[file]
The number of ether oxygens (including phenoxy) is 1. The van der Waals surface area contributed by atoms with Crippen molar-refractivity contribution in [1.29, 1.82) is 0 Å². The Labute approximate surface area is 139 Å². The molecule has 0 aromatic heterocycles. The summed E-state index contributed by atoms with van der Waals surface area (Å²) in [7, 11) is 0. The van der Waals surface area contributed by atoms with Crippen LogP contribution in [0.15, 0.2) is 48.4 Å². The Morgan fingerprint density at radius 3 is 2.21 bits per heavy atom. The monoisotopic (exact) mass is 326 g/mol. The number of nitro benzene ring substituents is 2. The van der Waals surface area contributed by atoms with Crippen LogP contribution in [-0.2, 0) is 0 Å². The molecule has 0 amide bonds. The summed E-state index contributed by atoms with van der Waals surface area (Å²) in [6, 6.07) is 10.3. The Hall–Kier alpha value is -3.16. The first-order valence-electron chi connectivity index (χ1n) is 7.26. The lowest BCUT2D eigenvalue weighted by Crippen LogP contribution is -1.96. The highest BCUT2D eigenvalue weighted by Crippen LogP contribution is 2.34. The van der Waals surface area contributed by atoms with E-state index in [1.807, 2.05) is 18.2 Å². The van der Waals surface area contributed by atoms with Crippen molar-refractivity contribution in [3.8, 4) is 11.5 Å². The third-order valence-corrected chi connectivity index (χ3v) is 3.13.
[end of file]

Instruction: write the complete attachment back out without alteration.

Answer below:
The number of ether oxygens (including phenoxy) is 1. The van der Waals surface area contributed by atoms with Crippen molar-refractivity contribution in [1.29, 1.82) is 0 Å². The Labute approximate surface area is 139 Å². The molecule has 0 aromatic heterocycles. The summed E-state index contributed by atoms with van der Waals surface area (Å²) in [7, 11) is 0. The van der Waals surface area contributed by atoms with Crippen LogP contribution in [0.15, 0.2) is 48.4 Å². The Morgan fingerprint density at radius 3 is 2.21 bits per heavy atom. The monoisotopic (exact) mass is 326 g/mol. The number of nitro benzene ring substituents is 2. The van der Waals surface area contributed by atoms with Crippen LogP contribution in [-0.2, 0) is 0 Å². The molecule has 0 amide bonds. The summed E-state index contributed by atoms with van der Waals surface area (Å²) in [6, 6.07) is 10.3. The Hall–Kier alpha value is -3.16. The first-order valence-electron chi connectivity index (χ1n) is 7.26. The lowest BCUT2D eigenvalue weighted by Crippen LogP contribution is -1.96. The highest BCUT2D eigenvalue weighted by Crippen LogP contribution is 2.34. The van der Waals surface area contributed by atoms with E-state index in [1.807, 2.05) is 18.2 Å². The van der Waals surface area contributed by atoms with Crippen molar-refractivity contribution in [3.8, 4) is 11.5 Å². The third-order valence-corrected chi connectivity index (χ3v) is 3.13.